Durst will ‘seek amicable and fair exit’ from West Bonner Co. School District

After a month of no quorum, trustees declare board vacancies in Zones 2 and 4

By Ben Olson
Reader Staff

For the first time in nearly a month after the Aug. 29 special election that resulted in the recall of former-West Bonner County School District Board of Trustees Chair Keith Rutledge and former-Vice-Chair Susan Brown, the district finally mustered a quorum for its Sept. 27 meeting. 

Trustee Troy Reinbold attended via telephone after missing three consecutive meetings, allowing the board to officially recognize the vacancies from the two zones occupied by the recalled board members. 

Along with trustees Margaret Hall and Carlyn Barton, who both attended in person, Reinbold approved a motion to officially declare vacancies in the zones formerly held by Rutledge and Brown, which would begin the process to fill those seats.

Applications for those seeking positions on the board for Zones 2 and 4 will be accepted no later than Friday, Oct. 13 at 5 p.m., and interviews could potentially be conducted on Wednesday, Oct. 18 at 4:30 p.m., prior to the regularly scheduled meeting. Applicants will be vetted for qualifications and asked to turn in a petition of candidacy with no less than five signatures from electors in their district.

Absent from the meeting was any discussion about the elephant in the room, a statement published by embattled WBCSD Superintendent Branden Durst to social media on Sept. 25, indicating he would be parting ways with the district after months of controversy surrounding his hiring.

Branden Durst speaks with reporters after the canceled meeting. Photo by Ben Olson.

Rutledge, Brown and Reinbold all voted in favor of hiring Durst, with Hall and Barton opposed, providing a major impetus for the successful recall effort in August.

“Today, I am announcing my decision to seek an amicable and fair exit from my role as the Superintendent of the West Bonner County School District,” Durst wrote. “This decision has not been made lightly, and I am fully aware of the challenges and sentiments that have surrounded my brief tenure.”

Durst’s letter fell short of announcing his resignation, but instead focused on the “relentless obstacles thrown my way by those who wished to see me fail, including the Idaho State Board of Education and the Superintendent of Public Instruction.”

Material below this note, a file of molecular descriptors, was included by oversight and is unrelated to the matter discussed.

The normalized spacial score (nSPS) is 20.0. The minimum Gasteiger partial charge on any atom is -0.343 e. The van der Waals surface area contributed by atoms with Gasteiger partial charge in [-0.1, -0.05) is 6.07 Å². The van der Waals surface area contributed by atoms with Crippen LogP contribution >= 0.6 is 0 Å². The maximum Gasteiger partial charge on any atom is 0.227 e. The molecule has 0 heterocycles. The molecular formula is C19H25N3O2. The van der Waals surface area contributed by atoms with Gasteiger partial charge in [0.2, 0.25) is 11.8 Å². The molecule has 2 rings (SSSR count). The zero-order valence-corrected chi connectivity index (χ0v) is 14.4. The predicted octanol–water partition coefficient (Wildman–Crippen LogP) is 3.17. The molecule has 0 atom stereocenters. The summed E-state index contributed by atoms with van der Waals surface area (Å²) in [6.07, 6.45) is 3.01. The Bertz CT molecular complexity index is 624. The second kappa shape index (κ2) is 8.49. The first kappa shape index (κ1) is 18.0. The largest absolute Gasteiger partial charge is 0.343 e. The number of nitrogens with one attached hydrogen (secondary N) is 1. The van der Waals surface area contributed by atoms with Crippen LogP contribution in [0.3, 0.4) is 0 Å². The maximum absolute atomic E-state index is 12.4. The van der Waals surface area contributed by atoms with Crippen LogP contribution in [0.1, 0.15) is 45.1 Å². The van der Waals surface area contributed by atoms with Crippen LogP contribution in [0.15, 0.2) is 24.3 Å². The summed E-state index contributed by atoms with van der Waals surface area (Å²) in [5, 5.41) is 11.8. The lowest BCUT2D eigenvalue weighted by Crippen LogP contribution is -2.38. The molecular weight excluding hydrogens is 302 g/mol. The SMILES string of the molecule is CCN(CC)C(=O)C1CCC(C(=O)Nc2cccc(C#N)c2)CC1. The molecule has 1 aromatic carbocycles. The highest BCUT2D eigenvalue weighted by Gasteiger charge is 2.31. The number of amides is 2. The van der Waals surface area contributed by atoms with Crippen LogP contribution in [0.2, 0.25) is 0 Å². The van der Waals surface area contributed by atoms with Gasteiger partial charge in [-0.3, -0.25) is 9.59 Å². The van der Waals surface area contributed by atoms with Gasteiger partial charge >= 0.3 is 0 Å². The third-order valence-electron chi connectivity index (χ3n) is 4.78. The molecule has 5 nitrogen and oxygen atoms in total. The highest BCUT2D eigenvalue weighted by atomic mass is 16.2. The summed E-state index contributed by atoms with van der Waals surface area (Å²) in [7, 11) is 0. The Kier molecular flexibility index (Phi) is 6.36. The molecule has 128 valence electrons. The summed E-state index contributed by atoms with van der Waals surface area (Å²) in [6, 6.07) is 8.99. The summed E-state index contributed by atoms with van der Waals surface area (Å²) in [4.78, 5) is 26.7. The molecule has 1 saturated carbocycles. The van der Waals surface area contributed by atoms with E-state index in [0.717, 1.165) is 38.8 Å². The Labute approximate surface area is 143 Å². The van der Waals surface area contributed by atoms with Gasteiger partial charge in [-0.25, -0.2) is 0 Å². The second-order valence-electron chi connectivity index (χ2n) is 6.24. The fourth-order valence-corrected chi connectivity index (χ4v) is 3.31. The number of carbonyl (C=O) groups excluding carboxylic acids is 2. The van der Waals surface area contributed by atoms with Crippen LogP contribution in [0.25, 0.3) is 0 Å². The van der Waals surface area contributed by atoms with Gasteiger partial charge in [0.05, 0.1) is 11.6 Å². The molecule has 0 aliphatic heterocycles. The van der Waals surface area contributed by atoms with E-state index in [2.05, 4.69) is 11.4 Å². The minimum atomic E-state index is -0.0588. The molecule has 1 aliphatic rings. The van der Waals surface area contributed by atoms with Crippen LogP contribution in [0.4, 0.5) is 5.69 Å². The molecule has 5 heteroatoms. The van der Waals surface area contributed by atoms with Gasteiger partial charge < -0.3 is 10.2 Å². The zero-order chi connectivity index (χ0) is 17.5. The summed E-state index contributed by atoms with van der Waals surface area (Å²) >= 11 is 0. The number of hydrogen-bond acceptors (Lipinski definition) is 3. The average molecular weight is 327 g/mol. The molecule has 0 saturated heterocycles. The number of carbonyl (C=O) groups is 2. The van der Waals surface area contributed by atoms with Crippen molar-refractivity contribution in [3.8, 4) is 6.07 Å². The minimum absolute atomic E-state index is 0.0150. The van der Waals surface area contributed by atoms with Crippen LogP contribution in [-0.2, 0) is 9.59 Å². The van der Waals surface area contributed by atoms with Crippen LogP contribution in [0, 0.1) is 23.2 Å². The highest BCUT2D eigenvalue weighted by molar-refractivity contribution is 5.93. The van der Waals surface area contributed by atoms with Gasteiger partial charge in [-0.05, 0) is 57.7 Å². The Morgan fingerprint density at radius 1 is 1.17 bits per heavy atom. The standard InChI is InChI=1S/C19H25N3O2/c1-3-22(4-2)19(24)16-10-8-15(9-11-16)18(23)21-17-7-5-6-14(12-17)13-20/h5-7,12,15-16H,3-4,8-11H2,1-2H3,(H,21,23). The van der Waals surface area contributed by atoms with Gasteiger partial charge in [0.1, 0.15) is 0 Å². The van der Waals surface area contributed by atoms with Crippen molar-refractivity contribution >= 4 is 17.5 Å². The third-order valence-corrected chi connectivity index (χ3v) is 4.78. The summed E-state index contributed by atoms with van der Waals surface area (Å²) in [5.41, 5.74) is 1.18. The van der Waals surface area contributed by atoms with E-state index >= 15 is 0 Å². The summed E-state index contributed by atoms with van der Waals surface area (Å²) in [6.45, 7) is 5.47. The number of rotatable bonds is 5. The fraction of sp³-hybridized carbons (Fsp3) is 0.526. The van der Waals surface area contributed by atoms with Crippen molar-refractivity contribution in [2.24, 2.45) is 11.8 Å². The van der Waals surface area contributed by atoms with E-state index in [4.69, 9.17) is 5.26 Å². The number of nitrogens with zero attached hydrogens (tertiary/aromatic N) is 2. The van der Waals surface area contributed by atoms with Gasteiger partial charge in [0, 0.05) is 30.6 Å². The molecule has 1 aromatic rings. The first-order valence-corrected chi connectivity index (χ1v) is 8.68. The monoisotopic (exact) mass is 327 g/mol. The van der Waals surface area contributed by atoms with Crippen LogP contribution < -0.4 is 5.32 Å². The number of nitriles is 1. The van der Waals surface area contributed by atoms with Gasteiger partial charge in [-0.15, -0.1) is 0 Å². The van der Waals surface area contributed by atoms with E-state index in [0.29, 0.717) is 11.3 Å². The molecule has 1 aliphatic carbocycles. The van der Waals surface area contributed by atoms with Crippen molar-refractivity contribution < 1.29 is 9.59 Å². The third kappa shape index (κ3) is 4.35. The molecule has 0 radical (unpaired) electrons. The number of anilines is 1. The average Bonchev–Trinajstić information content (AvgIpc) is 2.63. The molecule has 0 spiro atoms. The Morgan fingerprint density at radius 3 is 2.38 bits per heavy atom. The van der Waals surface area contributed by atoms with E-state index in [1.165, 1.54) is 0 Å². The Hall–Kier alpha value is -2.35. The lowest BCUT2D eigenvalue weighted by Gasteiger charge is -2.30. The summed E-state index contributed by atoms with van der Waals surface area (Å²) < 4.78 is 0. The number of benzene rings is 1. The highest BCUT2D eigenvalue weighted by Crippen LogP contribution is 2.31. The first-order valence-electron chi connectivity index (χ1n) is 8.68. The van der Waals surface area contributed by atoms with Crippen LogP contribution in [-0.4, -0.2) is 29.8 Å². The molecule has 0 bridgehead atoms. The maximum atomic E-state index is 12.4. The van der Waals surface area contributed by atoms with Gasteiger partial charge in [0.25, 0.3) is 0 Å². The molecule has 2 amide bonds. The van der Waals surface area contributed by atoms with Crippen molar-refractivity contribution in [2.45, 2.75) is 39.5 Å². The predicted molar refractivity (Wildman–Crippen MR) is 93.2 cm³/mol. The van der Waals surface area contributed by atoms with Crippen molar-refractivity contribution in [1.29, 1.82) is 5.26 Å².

He continued, stating, “despite these challenges, I persevered and with the help of great staff achieved remarkable milestones that I hope will have a positive impact on the district long into the future.”

The “milestones” Durst claimed included how he “successfully placed over 30 new staff members in key positions across the district,” as well as “initiated a thorough forensic audit,” and began implementation of the district’s “five-year strategic plan, providing the district with a clear roadmap for the future.”

The Reader reached out to Durst for clarification on several points in his letter, including what he meant by “an amicable and fair exit.” The Reader also asked about his claim regarding “staff enhancements” after at least 38 resignations were counted from the district since June 21, as well as the fact that WBCSD is currently embroiled in a lawsuit with former employees who alleged they were not paid for their work before being terminated. 

Durst did not respond to the Reader’s questions.

“The Board is aware of Mr. Durst’s intended exit, and plans to take the matter up at this week’s Board Special Meeting,” the trustees wrote on Facebook Sept. 25. However, no mention was made about Durst’s letter or intended exit from the district at the Sept. 27 meeting.

Reinbold made a motion at the beginning of the meeting to amend the agenda, asking to strike several action items, as well as two executive sessions related to considering dismissal of an employee as well as the hiring of a new employee to fill a vacancy. The motion was approved and Reinbold left the meeting prior to the public comment period.

Being executive sessions, no details were provided related to the substance of the items pertaining to employee dismissal or hiring.

Meanwhile, Durst stated in his Sept. 25 post, “I believe it is necessary for me to step aside as Superintendent. It may not be entirely fair, but life rarely is. However, I am committed to facilitating a smooth transition for the district and supporting the new superintendent.”

The next board meeting for WBCSD has been scheduled for Wednesday, Oct. 18.

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